The pipelines are pumping, the gas is flowing, Houston is drying out and the threat of a gas crisis is rapidly ebbing. But don’t expect gas prices to fall much in coming days.
Partly because prices always fall more slowly than they rise, even when supplies are being replenished.
But largely because of one four-letter word: Irma.
“Unfortunately, for motorists in the southeastern United States, they may not see prices move lower until Hurricane Irma is long gone,” said Mark Jenkins, spokesman, AAA, The Auto Club Group.
Unfortunately, it is the second half of a one-two punch.
Two weeks ago, Hurricane Harvey approached and then pummeled Houston and since then, the price of gas in metro Atlanta has climbed an average of 55 cents a gallon. Gas averaged $2.78 a gallon on Tuesday morning, roughly 13 cents above the national average, according to Atlanta Gas Prices, a unit of Gas Buddy.
Prices Tuesday ranged from $2.22 at a Decatur Citgo to $3.15 a gallon at a Texaco in Jonesboro.
A year ago, gas was $2.20 a gallon in metro Atlanta.
Harvey closed the Port of Houston, shuttered refineries and damaged infrastructure needed to transport fuel, which meant an effective shutdown of the two critical conduits operated by Colonial Pipeline.
Those lines provide the lion’s share of fuel to metro Atlanta. So the closure sparked fears of a shortage as Atlanta eventually ran through the supplies on hand.
But Colonial announced Monday that one of its pipelines was pumping again from Houston and the other should start carrying Houston fuel Tuesday.
“Gas prices are reaching a point where they should begin to plateau,” Jenkins said.
News that Houston was back online was welcome, but not enough to erase the uncertainty about Irma.
That huge storm became a Category Five hurricane on Tuesday with winds potentially reaching 175 miles per hour or more. Its ultimate path is uncertain and some projections show the storm could head straight into Georgia.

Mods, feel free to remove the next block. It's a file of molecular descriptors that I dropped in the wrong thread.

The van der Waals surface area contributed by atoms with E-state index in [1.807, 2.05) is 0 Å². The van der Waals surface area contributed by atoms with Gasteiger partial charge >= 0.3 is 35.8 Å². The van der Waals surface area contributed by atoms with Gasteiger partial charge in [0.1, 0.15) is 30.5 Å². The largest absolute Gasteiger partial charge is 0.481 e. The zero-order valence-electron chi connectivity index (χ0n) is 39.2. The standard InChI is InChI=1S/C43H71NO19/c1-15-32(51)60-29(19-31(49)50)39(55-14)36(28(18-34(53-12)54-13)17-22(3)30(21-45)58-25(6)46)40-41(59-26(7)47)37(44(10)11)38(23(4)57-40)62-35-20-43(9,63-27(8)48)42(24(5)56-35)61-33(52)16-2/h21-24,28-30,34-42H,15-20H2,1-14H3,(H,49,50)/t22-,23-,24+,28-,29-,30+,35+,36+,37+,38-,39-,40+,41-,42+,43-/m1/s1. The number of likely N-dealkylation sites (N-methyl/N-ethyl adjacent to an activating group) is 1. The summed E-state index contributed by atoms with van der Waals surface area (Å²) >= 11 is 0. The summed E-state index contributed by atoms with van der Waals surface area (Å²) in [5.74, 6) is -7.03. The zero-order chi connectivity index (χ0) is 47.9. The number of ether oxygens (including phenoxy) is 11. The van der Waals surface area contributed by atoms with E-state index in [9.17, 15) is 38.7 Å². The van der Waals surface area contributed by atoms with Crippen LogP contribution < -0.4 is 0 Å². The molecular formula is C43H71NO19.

Even if the state escapes its wrath, drivers here could have to cope with the impact on gas markets and deliveries.
But the best guesses are that it will steer clear of the vast energy infrastructure in and around the Gulf of Mexico, according to Patrick DeHaan, a senior industry analyst with Gas Buddy.
The impact would be “more localized, state level,” he said.
Gov. Rick Scott has declared a state of emergency in Florida, which likely means – whatever the storm’s path – thousands of drivers heading north into Georgia.
The storm could also skirt Florida and head back toward Texas, which would be terrible news for a region still recovering from Harvey and would potentially shut down crucial refineries and oil rigs in and around the Gulf of Mexico.
Prices now are the highest they have been in Georgia since the early summer of 2015. They remain far short of the record high – $4.16 a gallon – that came in the wake of Hurricane Katrina in September 2008.
The storm’s onslaught renewed the long debate about “gouging,” an emotional question that often pits consumers against economists and free-market principles.
Florida’s emergency degree bans gouging, prohibiting station from significantly raising prices beyond what they’ve charged in the past 30 days. Gov. Deal in Georgia has signed similar measures.
Free-market advocates often argue that the government-imposed limit on prices can be counter-productive – creating create a shortage all by itself. At an artificially low price, more people will buy gas even when they don’t really need it.
So higher prices make limited supplies last longer, since it makes people less likely to buy more than what they need.
But on the other hand, when retailers reap profits by taking advantage of a situation – when consumers have little choice – it just doesn’t seem fair.
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AJC Business reporter Michael E. Kanell keeps you updated on the latest news about jobs, housing and consumer issues in metro Atlanta and beyond. You'll find more on myAJC.com, including these stories:
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